Caleb Montgomery moved into what is known in Bannville as the Murder House. Nobody really calls it that, not in polite talk and not in the “for sale” ads that it often frequents. In those circulars it is known as the Patton Place. A large two story structure, the house stands as one of the jewels in the Streets section of town. Built by Oscar Patton around the turn of the century, the house had been the center of the Patton Oil Business until it went belly up and Oscar’s son had gone on a rampage in the place putting an end to the family line. Like I said, nobody talks about it in polite company.
After the murders, the house had stood empty for nearly a decade before a slew of tenants came and went. None ever reported anything mysterious or dangerous happening there, nothing supernatural at any rate, but it seems no one could ever seem to settle. During World War 2 it was made a home for soldiers training at the base to visit with their visiting wives or other ladies, but it mostly stood empty until the mid-90s when urban development came in.
The Bannville Homeowner’s Association petitioned the city to renovate the place, replace the wiring, clean up the growns and open it up for tourists. After several years of coughing over large tax bills, several prominent families stepped up and took the project on themselves. After the work was completed, the house did look fine, a monument to the prosperous early years.
But, as they do, people lost interest in the project. The tours slowed and stopped. The one event where the house was always featured, the Christmas Home Tour, was cancelled in the aftermath of Hurricane Katrina in 2005 and the house slipped back into being the old monolith that it had been for nearly a century.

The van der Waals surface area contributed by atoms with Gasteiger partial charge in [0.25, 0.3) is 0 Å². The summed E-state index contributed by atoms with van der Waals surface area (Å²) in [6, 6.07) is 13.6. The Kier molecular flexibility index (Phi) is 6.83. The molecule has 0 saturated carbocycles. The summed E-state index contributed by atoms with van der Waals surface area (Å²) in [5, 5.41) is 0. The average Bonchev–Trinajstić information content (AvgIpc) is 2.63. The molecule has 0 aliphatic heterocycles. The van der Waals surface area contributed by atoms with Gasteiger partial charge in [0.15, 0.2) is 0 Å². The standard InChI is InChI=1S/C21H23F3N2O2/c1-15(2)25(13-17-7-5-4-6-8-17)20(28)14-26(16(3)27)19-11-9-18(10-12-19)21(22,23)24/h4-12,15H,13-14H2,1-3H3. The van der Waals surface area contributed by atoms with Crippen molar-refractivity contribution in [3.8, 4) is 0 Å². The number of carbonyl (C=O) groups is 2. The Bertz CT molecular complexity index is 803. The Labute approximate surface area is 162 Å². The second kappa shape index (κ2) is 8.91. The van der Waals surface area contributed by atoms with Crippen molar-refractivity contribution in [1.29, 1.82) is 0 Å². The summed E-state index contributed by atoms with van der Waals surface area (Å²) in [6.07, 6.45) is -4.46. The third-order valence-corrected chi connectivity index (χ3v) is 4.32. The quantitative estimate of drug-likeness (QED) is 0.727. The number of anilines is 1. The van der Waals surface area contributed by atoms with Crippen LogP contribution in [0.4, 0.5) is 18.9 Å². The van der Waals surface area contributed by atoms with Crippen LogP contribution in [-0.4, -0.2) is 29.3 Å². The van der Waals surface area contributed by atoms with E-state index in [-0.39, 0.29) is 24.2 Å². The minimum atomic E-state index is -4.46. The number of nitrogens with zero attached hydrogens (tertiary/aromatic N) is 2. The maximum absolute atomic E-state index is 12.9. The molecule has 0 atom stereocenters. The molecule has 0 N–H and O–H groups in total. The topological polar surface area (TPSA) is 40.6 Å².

Then the Montgomery’s came in about a month ago. Caleb and his wife, Jessica, had sunk a ton of cash into the old place and it showed. Beyond the decorations for the party, I could see new varnish on all the floors, windows destroyed by storms replaced and shining, and fresh white paint still looking sticky on every surface required.
The inside of the house shone with past Christmas decorations and those for the party. I came in the back entrance, near the kitchen, where caterer’s and waiters prepared trays and bottles of champagne for midnight. Most of them greeted me, acquainted by some library function or another, and I snatched a couple of stuffed crab cakes and pigs in blankets to sate my hungry stomach.
This is my way. I do not like to make entrances, could care less to be recognised at the party. I like the organization of it, the hustle of the kitchen and the workers. Plus, if I had walked around the front of the party, through the thoroughfare of the white tents and up to the front door wearing my hunting jacket and torn jeans, my mother would have killed me.
No, I would rather slide in the back, say hello to the few people who I knew would get the word out that I was here, then slide out the way I came.